In the first of a series of articles on exercise and how to promote a positive body image in students, Rebecca Armstrong looks at the ways in which the two areas influence each other.
The link between exercise and body image is complicated. It is safe to say, though, that participating in a moderate amount of exercise – the government recommends a minimum of 150 minutes of moderate physical activity per week – generally improves body image.
This is especially significant for young people. Exposure to unrealistic and idealised images of celebrities is at its highest ever and eating disorders are on the rise, at a time when children are getting less and less exercise.
NHS research has shown a worrying rise in the number of under-19s receiving treatment for an eating disorder. In 2013-14, 1,791 young people under the age of 19 were admitted to hospital due to an eating disorder – a huge 172% increase on the 658 admitted in 2003-04.
And this doesn’t even begin to address the numbers who suffer without getting help. Eating disorders are hugely under-reported, especially among men and boys.
More than 90% of these admissions were girls and young women. However, this could change, with the NHS also reporting a 70% rise in male admissions to hospital for eating disorders between 2010 and 2016.
This increase has largely been attributed to men becoming more concerned about their body image, the way they look and the pressures to aspire to an ideal body type.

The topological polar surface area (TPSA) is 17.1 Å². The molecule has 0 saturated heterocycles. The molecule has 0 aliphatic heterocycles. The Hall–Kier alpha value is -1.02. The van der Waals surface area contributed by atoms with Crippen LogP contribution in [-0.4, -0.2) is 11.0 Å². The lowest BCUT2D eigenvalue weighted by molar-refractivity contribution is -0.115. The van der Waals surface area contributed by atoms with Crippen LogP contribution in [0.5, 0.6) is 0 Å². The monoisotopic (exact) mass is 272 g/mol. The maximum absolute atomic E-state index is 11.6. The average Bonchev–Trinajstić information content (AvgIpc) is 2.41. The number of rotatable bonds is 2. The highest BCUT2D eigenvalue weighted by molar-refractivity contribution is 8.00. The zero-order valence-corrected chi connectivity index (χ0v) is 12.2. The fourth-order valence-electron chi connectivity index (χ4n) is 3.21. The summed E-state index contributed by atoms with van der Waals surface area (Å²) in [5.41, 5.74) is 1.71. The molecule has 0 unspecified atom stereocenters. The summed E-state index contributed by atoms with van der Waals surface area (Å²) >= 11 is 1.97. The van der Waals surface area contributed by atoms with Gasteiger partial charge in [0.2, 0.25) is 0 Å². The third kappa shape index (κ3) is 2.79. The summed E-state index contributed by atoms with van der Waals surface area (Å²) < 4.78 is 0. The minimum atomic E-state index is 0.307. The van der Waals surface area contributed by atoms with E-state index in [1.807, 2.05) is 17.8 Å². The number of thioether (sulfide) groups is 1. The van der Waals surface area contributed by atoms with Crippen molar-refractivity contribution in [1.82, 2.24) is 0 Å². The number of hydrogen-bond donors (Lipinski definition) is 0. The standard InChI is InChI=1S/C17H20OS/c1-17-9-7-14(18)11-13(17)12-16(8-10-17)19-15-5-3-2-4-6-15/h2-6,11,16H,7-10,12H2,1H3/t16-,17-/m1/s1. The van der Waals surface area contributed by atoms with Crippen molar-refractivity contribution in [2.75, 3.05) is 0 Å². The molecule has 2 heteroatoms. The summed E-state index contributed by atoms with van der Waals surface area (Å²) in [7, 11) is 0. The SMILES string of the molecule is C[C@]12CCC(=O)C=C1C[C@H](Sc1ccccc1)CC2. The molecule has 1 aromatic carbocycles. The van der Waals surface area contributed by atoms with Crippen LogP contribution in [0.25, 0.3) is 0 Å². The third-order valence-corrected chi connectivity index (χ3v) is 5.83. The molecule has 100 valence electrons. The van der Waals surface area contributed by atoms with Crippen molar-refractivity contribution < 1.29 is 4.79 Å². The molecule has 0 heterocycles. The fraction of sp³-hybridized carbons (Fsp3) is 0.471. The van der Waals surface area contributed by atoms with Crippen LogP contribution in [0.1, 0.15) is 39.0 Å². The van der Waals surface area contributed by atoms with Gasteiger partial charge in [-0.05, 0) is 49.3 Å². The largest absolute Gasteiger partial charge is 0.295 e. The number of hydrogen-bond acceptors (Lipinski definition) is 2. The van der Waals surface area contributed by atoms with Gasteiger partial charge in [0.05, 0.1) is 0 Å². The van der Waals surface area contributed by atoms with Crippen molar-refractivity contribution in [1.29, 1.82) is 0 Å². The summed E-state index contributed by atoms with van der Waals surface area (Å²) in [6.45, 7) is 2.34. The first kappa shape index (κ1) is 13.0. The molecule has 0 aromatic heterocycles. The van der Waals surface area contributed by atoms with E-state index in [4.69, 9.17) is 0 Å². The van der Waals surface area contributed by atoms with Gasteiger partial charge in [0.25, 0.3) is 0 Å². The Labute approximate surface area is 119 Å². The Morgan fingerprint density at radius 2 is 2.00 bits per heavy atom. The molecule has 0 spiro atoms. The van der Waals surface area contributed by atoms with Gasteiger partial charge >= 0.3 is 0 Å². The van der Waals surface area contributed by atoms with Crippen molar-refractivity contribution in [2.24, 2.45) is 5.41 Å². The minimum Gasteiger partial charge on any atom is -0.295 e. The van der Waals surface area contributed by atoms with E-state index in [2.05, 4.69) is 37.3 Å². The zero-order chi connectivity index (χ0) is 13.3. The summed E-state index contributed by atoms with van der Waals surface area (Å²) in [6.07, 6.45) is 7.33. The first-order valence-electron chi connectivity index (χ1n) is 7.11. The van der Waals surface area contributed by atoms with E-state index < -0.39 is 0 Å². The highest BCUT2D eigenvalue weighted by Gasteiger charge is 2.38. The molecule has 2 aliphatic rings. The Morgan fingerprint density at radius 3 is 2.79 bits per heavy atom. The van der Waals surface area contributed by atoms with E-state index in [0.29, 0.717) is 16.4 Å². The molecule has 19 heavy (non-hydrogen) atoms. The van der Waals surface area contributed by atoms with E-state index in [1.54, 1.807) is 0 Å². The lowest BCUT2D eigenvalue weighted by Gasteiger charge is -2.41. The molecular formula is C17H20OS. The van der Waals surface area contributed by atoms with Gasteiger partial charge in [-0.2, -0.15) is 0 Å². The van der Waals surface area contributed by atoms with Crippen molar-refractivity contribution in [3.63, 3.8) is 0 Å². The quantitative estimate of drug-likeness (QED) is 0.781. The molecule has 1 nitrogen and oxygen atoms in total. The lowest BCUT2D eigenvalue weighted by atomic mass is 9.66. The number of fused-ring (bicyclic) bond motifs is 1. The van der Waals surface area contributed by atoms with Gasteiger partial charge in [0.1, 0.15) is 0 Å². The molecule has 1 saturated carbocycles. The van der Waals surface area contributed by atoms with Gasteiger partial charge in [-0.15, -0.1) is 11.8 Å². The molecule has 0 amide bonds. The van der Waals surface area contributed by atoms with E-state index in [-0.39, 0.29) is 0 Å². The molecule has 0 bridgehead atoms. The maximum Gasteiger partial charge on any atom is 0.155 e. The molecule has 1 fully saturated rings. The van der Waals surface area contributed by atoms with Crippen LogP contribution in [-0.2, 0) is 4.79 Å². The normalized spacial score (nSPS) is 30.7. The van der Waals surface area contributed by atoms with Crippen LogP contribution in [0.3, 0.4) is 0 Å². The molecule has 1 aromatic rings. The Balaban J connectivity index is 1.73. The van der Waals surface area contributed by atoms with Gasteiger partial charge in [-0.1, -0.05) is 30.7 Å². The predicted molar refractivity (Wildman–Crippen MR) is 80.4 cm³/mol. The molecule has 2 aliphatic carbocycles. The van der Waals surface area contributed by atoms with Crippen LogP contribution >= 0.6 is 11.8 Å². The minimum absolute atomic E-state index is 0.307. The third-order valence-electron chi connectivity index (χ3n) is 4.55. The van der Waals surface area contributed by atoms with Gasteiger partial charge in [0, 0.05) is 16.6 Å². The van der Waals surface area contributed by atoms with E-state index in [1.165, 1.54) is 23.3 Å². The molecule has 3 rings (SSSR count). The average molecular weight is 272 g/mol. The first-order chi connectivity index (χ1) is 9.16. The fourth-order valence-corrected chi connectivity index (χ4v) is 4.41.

Unsurprisingly, body image is intimately linked with self-esteem; if a student doesn’t like the way they look, it is likely to make them feel negatively about themselves. This is especially true of teenagers, whose bodies will be going through a lot of changes.
Research shows that body image and exercise influence each other in a variety of ways. People who feel good about themselves are more likely to exercise, while it has been shown that exercise can be as effective as CBT for improving body image.
Conversely, those who are self-conscious and anxious about their bodies prefer to exercise alone, meaning they lack support and enjoy it less, often leading to them giving up on physical activity.
Body image and exercise
Exercise enhances body image in three ways: it improves fitness, increases awareness of physical capabilities, and raises self-efficacy (that is, belief in your own abilities). Interestingly, these improvements occur even with little or no significant physical changes.
There are many ways in which physical activity can be used to boost students’ body image, but there’s more to it than that. The language used, the reasons for exercising, where and how physical activity take place, and more, all play significant roles.
In forthcoming articles we will look at what can be done in the classroom to help improve students’ body image and the importance of physical activity, why youngsters develop poor body images and the role of the media, the concept of body shaming and how to tackle it, and understanding the pressures that young people are under to conform to certain body types – and what you can do to help.
Rebecca has been a writer and editor for almost 20 years. She writes on a huge range of subjects, concentrating on sport, nature, mental health, and crafts.